I use artist's acrylic colors mixed with Future for all but a few of my paints. This is also what I used to spray the clear decal material to make the red stripes.
The tailfeathers have nice cast hinge detail that gets cut when the surfaces are cut apart for posing. I handled this by dropping a short length of stretched sprue into the hinge line at the hinge. Painting followed the same steps as the fuselage. There is some adjustment needed to fit the stabilizer to the fuselage. Take care with the thin resin it requires a light touch when "adjusting".
The remainder of the fuselage construction consists of adding exterior details. The most prominent of which is the photo etched fuselage lacing. I prepainted mine and also found that it needed to be stretched a bit before application. Application is accomplished by gluing one end of a piece in precisely the position it needs to be. Let it dry well and then pull the stitching taught and every few mm or so tack it down exactly where it needs to be. Take great care to get it straight.
I found the white metal tailskid pieces to be a little rough to clean up well, so I made a skid out of bamboo and the supporting structure out of rod. The exterior elevator controls were added. I put Grandt Line bolt heads on the ends of the shafts. Since the elevator was posed to droop, I offset the horns and linkage to reflect this.
The wings were painted in a similar fashion to the fuselage described earlier, the only exception is that the red stripes were masked and sprayed instead of being applied as decals. A coat of clear Future over the white will aid in cleaning up the inevitable creepies that get under the masking when the red stripes are sprayed. Allowing sufficient drying time between coats is essential.
Joining the upper wing posed a challenge. This is a thin wing with a butt join in the center. The trouble with using two brass pins to join the panels is the need to be utterly precise in drilling the holes for the pins. I am NOT utterly precise, not even approximately close at times.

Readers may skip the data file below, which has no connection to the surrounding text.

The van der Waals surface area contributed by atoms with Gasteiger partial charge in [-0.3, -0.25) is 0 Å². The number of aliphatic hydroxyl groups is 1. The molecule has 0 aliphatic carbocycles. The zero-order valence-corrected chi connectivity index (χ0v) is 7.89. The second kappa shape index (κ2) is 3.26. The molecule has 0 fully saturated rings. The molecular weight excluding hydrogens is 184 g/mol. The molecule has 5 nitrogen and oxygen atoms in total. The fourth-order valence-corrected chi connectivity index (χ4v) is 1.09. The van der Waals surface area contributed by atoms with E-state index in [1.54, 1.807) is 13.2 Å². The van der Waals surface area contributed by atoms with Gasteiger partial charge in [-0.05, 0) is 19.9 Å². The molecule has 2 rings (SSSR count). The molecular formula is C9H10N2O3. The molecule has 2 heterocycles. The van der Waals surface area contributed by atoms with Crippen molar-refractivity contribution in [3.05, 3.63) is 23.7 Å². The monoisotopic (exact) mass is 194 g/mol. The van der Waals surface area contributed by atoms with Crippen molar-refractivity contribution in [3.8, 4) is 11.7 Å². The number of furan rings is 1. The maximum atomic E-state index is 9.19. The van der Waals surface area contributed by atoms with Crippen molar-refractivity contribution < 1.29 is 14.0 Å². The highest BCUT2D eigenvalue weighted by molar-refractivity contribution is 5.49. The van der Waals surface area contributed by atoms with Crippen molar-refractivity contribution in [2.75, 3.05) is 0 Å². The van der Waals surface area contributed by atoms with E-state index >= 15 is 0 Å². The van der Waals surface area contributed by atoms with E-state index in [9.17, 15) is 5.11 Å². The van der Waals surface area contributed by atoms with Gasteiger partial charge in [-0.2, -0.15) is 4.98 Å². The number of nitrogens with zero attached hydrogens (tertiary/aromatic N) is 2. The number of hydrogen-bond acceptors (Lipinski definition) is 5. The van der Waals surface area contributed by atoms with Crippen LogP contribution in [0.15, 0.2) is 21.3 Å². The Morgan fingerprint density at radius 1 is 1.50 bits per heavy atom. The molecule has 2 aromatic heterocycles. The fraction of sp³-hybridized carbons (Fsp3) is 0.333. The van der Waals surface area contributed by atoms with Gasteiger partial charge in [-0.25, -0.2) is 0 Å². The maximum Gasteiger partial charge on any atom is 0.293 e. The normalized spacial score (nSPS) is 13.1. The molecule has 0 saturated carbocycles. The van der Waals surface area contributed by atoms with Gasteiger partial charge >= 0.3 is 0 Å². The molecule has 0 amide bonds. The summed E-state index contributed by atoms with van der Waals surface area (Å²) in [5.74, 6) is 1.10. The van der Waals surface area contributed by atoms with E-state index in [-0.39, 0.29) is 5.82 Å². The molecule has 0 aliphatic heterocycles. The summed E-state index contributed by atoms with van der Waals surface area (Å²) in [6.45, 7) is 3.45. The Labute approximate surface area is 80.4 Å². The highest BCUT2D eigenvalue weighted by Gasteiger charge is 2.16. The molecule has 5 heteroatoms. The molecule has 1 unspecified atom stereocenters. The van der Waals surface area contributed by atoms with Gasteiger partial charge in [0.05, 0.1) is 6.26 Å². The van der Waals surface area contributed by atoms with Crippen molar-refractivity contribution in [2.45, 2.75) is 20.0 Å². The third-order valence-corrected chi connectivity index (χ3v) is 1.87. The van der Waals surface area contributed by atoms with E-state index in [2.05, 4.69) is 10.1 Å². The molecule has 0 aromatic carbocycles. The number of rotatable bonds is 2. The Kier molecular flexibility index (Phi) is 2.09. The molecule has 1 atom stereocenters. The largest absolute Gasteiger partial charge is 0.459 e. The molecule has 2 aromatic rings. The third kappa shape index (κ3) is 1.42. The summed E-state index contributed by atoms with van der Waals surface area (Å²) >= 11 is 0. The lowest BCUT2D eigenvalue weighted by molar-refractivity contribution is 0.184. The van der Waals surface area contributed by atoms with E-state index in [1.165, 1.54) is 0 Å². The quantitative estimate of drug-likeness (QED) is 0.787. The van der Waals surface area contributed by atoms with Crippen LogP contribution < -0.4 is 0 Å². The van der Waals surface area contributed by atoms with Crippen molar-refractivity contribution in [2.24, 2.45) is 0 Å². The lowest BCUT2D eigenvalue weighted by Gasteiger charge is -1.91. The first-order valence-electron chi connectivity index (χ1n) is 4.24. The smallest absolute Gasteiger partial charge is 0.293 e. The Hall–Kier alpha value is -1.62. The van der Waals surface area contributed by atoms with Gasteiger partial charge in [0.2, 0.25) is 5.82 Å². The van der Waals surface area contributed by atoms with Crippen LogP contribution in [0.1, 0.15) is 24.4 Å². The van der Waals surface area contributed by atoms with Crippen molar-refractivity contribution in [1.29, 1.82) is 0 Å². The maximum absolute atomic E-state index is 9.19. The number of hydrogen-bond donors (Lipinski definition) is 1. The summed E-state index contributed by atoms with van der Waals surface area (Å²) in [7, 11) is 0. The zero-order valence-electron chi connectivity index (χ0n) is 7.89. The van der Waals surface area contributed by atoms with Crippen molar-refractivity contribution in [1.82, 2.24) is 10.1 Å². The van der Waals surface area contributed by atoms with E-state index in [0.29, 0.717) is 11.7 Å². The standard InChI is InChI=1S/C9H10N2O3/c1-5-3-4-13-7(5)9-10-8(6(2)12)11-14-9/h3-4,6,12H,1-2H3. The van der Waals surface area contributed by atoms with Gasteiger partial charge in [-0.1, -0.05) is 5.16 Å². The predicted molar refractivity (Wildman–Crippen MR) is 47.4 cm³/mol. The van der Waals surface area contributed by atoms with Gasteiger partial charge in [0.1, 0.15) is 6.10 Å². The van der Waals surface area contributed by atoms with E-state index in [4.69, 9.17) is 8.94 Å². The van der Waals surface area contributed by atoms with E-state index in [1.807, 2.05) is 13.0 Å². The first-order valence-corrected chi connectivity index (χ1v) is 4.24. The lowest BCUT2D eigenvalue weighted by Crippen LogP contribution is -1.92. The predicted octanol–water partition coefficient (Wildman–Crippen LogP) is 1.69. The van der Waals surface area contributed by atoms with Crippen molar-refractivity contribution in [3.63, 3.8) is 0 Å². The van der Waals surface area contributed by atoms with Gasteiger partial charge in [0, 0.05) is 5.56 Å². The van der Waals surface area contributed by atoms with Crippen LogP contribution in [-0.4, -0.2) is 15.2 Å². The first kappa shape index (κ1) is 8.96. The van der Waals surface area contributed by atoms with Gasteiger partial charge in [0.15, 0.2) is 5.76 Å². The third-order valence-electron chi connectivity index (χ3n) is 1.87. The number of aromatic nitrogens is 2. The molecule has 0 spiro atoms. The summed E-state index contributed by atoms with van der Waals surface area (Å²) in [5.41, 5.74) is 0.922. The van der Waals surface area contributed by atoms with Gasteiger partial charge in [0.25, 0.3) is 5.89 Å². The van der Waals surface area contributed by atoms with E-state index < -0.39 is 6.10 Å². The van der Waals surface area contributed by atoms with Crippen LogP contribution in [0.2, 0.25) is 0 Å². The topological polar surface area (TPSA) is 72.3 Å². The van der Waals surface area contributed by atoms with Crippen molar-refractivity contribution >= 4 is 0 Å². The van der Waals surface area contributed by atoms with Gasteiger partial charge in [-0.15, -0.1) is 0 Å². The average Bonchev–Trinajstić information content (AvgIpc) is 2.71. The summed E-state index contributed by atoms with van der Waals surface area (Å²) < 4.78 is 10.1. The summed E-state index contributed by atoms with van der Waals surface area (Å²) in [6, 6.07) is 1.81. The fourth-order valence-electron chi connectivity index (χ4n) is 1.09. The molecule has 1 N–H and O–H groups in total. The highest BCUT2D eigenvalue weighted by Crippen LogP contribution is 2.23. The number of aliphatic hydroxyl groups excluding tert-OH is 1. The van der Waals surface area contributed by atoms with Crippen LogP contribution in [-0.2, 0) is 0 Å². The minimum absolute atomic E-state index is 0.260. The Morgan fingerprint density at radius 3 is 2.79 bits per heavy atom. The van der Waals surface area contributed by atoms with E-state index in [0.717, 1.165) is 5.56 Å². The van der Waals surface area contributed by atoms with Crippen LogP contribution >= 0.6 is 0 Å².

I decided to try something different. I used the point of my #11 blade to "drill" 4 matching holes, cones actually, in the wing panel roots. Two holes in each root matching the two holes in the other root. Here an exact match isn't necessary, just so the holes overlap by at least 50%. I filled all the holes with gap filling CA and then smeared some on the prepared mating surfaces of the panel roots. The panels were pressed together, aligned and left on a flat surface to cure with a scrap of plastic bag under the joint to prevent sticking.
Low and behold they dried up solid with two hard CA pins joining the panels. Plenty strong and way quicker and easier than brass pins.
While the center joint of the top wing panels was sufficiently strong for the purposes, picking the wing up by the center resulted in a droop of several cm at the tips. I corrected this by installing the top wing kingposts made from rod rather than the flimsier white metal. I drilled holes through the wing where the kingpost wires enter the wing. Using long pieces of stretched sprue, I formed an X over the kingpost. First the wires were secured with a drop of CA at one end. When that dried, the wire was pulled taught over the kingpost removing the wing droop. It was then secured with CA at the opposite end. When finished, the wing could be held at the middle joint between thumb and forefinger and remained perfectly flat tip to tip. The kingposts and rigging are definitely structural.
The lower wings required a different attachment method since there is considerable sweep, incidence and dihedral to account for. First adjust the roots with a flat sanding stick to fit at the correct sweepback angle along the fuselage. Do this over the drawing and get the angle right. I had to add a piece of styrene card to the root and re-sand to get the correct angle on one panel